Lal­ly­gag a sec­ond longer. These pages are spellbinding.

Okay, enough book jokes, just read these gems.

Project management

A prac­ti­cal guide to mod­ern project man­age­ment. It’s being writ­ten right now. Read it for free.

The name says it all: prac­ti­cal walk­through writ­ten by a great guy who under­stands our cul­ture, our his­to­ry, and our human pat­terns and how they all fit togeth­er to make project bliss.

A quick read about how check­lists used in a vari­ety of indus­tries have saved time, lives, and heaps loads of patience. Read it.

Learn how to improve your rela­tion­ships with exist­ing clients and how to build stronger rela­tion­ships with new clients.

A great sum­ma­ry of how to approach project esti­ma­tion by focus­ing on data and 90th per­centile con­fi­dence rates.

This book digs deep into the core of dig­i­tal project man­age­ment, through the tech­niques and into our hearts. A must read for any­one man­ag­ing dig­i­tal projects.

A great way to beef up the doc­u­men­ta­tion and process side of your PM bag of tricks. Way less wordy than PMBOK or oth­er resources. Not for dig­i­tal so much as an overview of PM, but still a great resource.

A fan­tas­tic book by Brett Harned (and fea­tur­ing our very own Rachel Gertz). Learn how to bet­ter esti­mate and plan tasks, scout and address issues before they become prob­lems, and com­mu­ni­cate with and hold peo­ple accountable.

This book isn’t just for your phys­i­cal spaces. The prin­ci­ples allow you to clear clut­ter from your brain and focus on tidy­ing up your projects. For good.

The Pow­er of Habit argues that most of our basic actions are not actu­al­ly the prod­uct of well-con­sid­ered deci­sion mak­ing, but of habits that we often do not real­ize exist. After tak­ing you through lab­o­ra­to­ries, board rooms, and class­rooms to har­ness this new sci­ence, this book will have you plan­ning all the ways you can shake up your team and your processes.

Fol­low along as this free online PM book gets writ­ten from front-to-back. At the time of this post­ing, they’re three chap­ters in and killing it so far.


This book presents tech­niques, tools, and frame­works for help­ing mem­bers of your design team give and receive cri­tique so you can actu­al­ly strength­en your designs, prod­ucts, and ser­vices, rather than use feed­back” mech­a­nisms to sim­ply assert author­i­ty or push agendas.

Just because you don’t fly with the crowd does­n’t mean you don’t fly. A short book about chal­leng­ing the flow and defin­ing your own way of doing things. Great for PMs who need a lit­tle emo­tion­al support.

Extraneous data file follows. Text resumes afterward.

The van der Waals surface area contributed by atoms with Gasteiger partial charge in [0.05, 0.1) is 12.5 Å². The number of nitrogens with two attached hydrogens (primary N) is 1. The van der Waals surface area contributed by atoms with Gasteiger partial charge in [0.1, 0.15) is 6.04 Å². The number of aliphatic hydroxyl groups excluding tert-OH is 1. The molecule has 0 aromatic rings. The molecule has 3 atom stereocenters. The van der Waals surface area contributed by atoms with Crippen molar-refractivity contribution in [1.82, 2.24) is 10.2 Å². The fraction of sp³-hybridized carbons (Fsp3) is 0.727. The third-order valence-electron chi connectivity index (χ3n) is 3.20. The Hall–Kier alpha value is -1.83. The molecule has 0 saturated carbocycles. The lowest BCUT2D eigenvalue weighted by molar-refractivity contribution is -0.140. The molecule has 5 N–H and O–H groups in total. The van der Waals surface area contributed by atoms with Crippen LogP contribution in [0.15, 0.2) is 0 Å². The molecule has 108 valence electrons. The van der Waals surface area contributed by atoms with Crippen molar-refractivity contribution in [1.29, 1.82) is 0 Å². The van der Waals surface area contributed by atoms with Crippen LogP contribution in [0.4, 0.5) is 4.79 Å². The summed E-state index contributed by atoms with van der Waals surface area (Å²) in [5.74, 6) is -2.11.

Most of what we do inter­sects with the pur­chase and sell­ing of goods and ser­vices. Nao­mi Klein gives us a crys­tal clear pic­ture of the con­sumer mar­ket and our role as cre­ators and con­sumers. A good book to tuck under your belt in your role as a PM.

Change peo­ple, sit­u­a­tions, and things in an intu­itive way. Based on case stud­ies and social psy­chol­o­gy. One of the best Heath books we’ve read. Read this, if it’s the last thing you do.

Where are we head­ed as a tech­no­log­i­cal­ly curi­ous soci­ety? Read this and try to wrap your brain around what your teams will be cre­at­ing in five to ten years. We dare you. Mind blown.

Crit­i­cal to under­stand­ing why you’re often set up to fail at your orga­ni­za­tion and what you need to know to change that.

Rise above your com­peti­tors, take hold of your client rela­tion­ships, and take your busi­ness to new heights be rethink­ing how you sell your ideas and your services.

We are a prod­uct of the way our care­givers raised us. Stan blows the lid off how we inter­act with oth­ers based on our ear­ly attach­ment styles. Not just a help­ful guide for love rela­tion­ships, but also for uncov­er­ing how to relate to oth­er peo­ple that are very dif­fer­ent from us. Must listen!


Aaron Dig­nan maps out what the future of work can look like when we rethink how pow­er and deci­sion mak­ing is orga­nized and dis­trib­uted in our orga­ni­za­tions. The result is one of the best, prac­ti­cal books on set­ting up and main­tain­ing a more demo­c­ra­t­ic company.